“I can’t ever see that happening,” White said back in 2014, when asked about a potential reconciliation with Shamrock. “At the end of the day, Frank Shamrock and I never really had a relationship, whereas [his brother] Ken [Shamrock] and I did. Frank and I never had a relationship. He’s too far off the reservation.”
There may be no extinguishing the raging flames of a feud that has been burning for nearly 20 years.
Business was great when Wanderlei Silva returned to the UFC to do unspeakable things to Chuck Liddell, but it eventually snowballed into the former Pride middleweight champion publicly accusing the organization of underpaying fighters.
Then there was that weird, fleeing drug testing incident, which initially resulted in Silva receiving a lifetime ban and $70,000 fine from the Nevada Athletic Commission.
“So Silva says everybody’s getting rich except the fighters,” White told Combate back in 2014, via MMAFighting. “What does Wanderlei considers rich? $9.7 million isn’t rich? A lot of people would consider that rich. Let me say you what: Wanderlei Silva has fought six times in the last five years. He’s fought six times in five years. If being overworked is fighting one time a year, I don’t know what to tell you.”
The entire ordeal seems to be water under the bridge now that Silva has moved on with his career in Bellator, and White is no longer being subjected to black-and-white diatribes of everything that is wrong with the UFC.
Perhaps Silva will even have a place in the UFC Hall of Fame someday.
Ben Askren could have been the best fighter in the world, but his ongoing beef with White kept him out of the UFC’s mainstream spotlight. From strictly a hardcore fan’s perspective, the inability for the two sides to co-exist is without question one of the biggest letdowns in MMA history.
Askren, a former Olympian and two-time NCAA Division I wrestling champion, won the Bellator and ONE welterweight titles before retiring undefeated, leaving fans to always wonder how he would have fared in the Octagon.
“In all honesty, I think if you put a 15-man tournament together, I think I could be the best fighter in the world right now,” Askren told MMAjunkie in 2013. “And now, I’m not going to get a chance to prove that because one bald-headed fat man chooses not to let me in.”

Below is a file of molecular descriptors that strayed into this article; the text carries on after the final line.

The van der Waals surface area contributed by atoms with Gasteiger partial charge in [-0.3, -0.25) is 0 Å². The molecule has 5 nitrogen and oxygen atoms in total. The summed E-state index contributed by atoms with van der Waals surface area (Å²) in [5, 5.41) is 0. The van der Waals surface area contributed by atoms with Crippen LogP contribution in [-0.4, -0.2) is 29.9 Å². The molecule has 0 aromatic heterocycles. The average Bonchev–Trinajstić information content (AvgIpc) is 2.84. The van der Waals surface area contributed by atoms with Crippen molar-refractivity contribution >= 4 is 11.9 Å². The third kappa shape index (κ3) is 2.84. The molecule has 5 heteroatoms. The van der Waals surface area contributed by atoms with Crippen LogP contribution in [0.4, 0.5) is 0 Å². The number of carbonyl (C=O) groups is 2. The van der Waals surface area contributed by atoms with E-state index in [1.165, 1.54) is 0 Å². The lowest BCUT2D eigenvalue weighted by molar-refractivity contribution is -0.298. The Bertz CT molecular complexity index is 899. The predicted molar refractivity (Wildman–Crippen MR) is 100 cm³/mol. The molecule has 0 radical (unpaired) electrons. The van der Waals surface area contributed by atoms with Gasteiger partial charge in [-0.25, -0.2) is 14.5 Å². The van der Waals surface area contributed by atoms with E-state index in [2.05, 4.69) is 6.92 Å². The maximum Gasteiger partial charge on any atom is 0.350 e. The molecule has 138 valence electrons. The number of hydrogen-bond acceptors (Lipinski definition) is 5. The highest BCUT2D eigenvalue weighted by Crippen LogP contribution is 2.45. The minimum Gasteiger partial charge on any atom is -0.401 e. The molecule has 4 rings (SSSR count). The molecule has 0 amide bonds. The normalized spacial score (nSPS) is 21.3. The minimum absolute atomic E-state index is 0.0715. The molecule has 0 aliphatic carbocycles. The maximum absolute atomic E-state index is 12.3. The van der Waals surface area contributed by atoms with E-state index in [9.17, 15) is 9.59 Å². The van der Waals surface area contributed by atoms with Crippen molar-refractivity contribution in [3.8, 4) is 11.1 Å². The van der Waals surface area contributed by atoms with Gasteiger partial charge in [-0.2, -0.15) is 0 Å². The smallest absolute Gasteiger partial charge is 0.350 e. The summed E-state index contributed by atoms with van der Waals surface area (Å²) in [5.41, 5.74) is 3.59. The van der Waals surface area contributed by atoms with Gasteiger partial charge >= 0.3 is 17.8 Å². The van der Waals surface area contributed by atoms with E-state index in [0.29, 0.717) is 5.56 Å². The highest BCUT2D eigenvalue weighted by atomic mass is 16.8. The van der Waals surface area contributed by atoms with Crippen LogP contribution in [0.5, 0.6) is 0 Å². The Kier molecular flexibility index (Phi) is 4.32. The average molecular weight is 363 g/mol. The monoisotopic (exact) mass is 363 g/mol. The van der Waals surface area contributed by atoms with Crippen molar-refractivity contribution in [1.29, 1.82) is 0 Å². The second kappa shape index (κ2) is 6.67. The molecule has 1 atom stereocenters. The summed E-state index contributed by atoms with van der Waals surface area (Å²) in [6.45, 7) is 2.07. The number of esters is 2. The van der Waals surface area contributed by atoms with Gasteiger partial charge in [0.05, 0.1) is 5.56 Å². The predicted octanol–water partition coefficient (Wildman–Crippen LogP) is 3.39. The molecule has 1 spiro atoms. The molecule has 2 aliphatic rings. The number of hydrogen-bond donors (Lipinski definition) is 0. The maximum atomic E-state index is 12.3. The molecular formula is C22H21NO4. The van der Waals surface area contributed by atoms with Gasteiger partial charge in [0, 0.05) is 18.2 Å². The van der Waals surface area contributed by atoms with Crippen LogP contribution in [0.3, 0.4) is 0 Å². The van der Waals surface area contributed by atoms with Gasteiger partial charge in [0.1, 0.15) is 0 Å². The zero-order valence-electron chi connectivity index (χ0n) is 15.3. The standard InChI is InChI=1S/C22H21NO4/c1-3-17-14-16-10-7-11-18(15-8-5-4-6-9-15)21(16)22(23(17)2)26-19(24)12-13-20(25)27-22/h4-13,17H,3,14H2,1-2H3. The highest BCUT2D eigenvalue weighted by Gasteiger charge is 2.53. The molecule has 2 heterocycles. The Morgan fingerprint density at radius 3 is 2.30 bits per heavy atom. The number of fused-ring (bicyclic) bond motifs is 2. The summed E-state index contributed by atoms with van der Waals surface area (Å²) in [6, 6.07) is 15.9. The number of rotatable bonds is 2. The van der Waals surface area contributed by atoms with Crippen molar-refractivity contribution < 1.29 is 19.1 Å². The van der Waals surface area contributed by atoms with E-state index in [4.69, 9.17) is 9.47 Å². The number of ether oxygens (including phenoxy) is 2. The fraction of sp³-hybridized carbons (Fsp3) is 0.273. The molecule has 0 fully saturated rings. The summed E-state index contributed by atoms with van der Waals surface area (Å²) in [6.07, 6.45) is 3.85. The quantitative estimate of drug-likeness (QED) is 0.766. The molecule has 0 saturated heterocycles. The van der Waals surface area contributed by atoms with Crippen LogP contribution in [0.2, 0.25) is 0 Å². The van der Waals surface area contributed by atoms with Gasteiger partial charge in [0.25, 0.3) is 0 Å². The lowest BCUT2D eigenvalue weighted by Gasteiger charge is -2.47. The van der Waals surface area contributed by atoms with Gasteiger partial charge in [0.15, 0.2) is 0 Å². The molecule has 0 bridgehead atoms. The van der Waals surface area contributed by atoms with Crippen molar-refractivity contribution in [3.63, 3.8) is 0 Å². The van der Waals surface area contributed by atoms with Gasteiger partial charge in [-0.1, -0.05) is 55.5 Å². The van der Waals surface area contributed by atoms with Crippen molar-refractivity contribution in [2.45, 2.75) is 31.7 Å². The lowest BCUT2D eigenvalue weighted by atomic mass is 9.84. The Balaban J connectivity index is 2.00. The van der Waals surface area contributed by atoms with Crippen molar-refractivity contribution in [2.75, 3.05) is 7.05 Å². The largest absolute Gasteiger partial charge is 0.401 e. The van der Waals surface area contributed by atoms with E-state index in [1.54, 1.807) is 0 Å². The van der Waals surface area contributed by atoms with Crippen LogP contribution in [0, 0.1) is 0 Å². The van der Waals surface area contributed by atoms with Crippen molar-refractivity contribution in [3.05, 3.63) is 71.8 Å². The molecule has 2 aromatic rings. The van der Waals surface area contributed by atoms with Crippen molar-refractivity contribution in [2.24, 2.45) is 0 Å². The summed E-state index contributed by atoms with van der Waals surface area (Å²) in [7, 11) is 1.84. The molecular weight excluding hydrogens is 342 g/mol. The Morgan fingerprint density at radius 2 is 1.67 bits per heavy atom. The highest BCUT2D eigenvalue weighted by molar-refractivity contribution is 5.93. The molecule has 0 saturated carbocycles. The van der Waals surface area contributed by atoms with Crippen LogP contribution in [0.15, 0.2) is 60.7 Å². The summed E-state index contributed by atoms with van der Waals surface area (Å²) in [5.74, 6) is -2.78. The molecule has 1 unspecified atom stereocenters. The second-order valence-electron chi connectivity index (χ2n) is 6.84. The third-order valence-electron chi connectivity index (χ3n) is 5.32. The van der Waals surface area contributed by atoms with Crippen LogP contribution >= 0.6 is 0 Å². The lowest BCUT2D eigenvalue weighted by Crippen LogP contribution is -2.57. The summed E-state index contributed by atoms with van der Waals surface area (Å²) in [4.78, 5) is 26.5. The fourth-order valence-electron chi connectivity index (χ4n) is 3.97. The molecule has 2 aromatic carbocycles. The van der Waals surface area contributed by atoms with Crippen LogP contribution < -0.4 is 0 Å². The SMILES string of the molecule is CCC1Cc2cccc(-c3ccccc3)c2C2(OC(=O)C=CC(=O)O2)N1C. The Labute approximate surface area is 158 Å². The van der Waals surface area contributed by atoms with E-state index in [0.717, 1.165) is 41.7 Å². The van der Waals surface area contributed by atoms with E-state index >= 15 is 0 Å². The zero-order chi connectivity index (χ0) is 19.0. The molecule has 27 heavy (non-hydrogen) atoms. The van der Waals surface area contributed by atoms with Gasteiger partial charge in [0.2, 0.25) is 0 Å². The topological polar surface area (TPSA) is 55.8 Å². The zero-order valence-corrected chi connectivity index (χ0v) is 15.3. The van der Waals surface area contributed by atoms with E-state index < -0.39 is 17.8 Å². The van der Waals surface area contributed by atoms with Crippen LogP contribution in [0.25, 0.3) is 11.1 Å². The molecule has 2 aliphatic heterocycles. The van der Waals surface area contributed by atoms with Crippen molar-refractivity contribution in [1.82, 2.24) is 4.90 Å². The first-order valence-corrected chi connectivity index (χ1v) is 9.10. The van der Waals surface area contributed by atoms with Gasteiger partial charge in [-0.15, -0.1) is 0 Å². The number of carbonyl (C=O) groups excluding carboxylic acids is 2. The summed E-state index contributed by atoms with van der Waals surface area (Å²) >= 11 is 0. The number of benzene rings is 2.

The entire feud stemmed from a fiery Twitter exchange in 2012 after Askren called out White for comments made regarding the difficulties of random drug testing.
The USOC random tests Olympic athletes in all sports. Dana saying testing his fighters would be impossible is a bold faced lie.
— Ben Askren (@Benaskren) April 16, 2012
— Dana White (@danawhite) April 16, 2012
Everything has obviously changed with the UFC adopting USADA’s guidelines for more stringent testing—well, everything but the unresolved beef between Askren and White.
Schaub might be worse off with White than Shamrock and Askren combined after his explosive commentary over the last week.
Following The Ultimate Fighter 27 Finale, the former UFC heavyweight star gave some insight on the difficulties of a traditional kickboxer and boxer transitioning over to MMA. His comments, unsurprisingly, caught the attention of up-and-coming middleweight phenom Israel Adesanya, who won a unanimous decision over Brad Tavares on the same card.
The former kickboxer assumed Schaub was referring to him and took those assumptions to social media, where White dropped the first bomb in the eventual, all-out verbal warfare.
Dana White blasted Schaub in the comments, Schaub responded then backtracked about the video. pic.twitter.com/eiaZ4RhYc9
— Justin Golightly (@SecretMovesMMA) July 12, 2018
White then followed up by insisting Schaub was merely a product of Joe Rogan’s success. Schaub could have gone away quietly, but he did White one better by posting a succinct and jaw-dropping response to stir the masses.
— Brendan Schaub (@BrendanSchaub) July 12, 2018
White has yet to respond.
This article first appeared on BJPenn.com on 7/18/2018